Daniel Thomas: Empathy and Understanding

Steven Miller talked to Daniel Thomas AM, much-loved curator and Emeritus Director of the Art Gallery of South Australia, at his house overlooking the wild north coast of Tasmania about what he has discovered about art and artists during his long career across three major Australian art museums.

Steven Miller talked to Daniel Thomas AM, much-loved curator and Emeritus Director of the Art Gallery of South Australia, at his house overlooking the wild north coast of Tasmania about what he has discovered about art and artists during his long career across three major Australian art museums.

STEVEN MILLER: I'd like to start with something about your early interest in art because you've mentioned that your family, like other country families of the time, had an interest in literature and were well-read. But what about visual arts, did they play a role in your childhood?

DANIEL THOMAS: Not much art, but a lot of consciousness of the beauty of the landscape. It's an exceptionally beautiful bit of countryside. The first Thomas who landed in Tasmania in 1824 had with him a copy of Uvedale Price's Essay on the Picturesque (1798) which is how to select a place for a homestead in imitation of the views you would find in 17th Century Italian or Dutch paintings.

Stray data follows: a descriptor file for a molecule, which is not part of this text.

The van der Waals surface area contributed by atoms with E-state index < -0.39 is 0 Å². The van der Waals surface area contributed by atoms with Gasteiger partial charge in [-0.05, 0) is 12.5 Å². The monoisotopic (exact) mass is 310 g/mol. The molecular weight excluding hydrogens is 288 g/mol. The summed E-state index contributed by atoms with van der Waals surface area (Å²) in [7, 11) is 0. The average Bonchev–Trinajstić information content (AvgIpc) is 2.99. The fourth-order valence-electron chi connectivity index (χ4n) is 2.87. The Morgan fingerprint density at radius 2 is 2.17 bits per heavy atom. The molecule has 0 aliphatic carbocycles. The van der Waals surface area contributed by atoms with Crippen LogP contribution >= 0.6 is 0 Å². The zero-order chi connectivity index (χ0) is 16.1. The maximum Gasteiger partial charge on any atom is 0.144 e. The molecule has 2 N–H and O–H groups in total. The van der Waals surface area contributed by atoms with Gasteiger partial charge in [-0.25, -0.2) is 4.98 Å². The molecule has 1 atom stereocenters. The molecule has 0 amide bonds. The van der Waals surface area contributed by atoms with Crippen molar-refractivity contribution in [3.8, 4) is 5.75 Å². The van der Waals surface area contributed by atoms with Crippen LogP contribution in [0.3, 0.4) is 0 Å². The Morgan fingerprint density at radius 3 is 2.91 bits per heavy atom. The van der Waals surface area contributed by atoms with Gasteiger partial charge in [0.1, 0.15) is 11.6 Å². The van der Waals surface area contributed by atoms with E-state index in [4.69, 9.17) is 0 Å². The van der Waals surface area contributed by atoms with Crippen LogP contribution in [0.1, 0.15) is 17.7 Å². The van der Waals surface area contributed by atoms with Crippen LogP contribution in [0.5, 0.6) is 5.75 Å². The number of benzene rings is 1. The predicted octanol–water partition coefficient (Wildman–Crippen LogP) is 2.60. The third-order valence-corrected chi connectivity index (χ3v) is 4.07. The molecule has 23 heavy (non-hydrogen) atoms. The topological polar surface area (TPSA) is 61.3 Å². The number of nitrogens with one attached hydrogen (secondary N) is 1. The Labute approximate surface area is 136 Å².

And do you feel that that notion of the Picturesque has shaped you in a way?
Not the formulaic Picturesque. There are other kinds of beauty I like more, like the minimalist Nullarbor landscape  or the peculiarly wild Tasmanian geology. Here in Tasmania you become very conscious of the structure of the land, how it has changed, how energies have been ordered by time and strange forces. To understand the structure of the earth and other things is to have a bit of an aesthetic response to the world.

Was it at school that you had an inkling that your life would somehow be involved with the visual arts, or did that come later, at university?
It came much later. There was prosperity: the 1950s Korean War meant that wool prices were high, so the family farm was making money and there was the opportunity of paying for Oxford. I got into Oriel College and did Modern History. Art history wasn't available. By the time I'd finished I knew that as soon as I got home to Australia I wanted to work in an art museum, and help make art interesting for a broad public. I had found myself enthralled by the museums in Europe.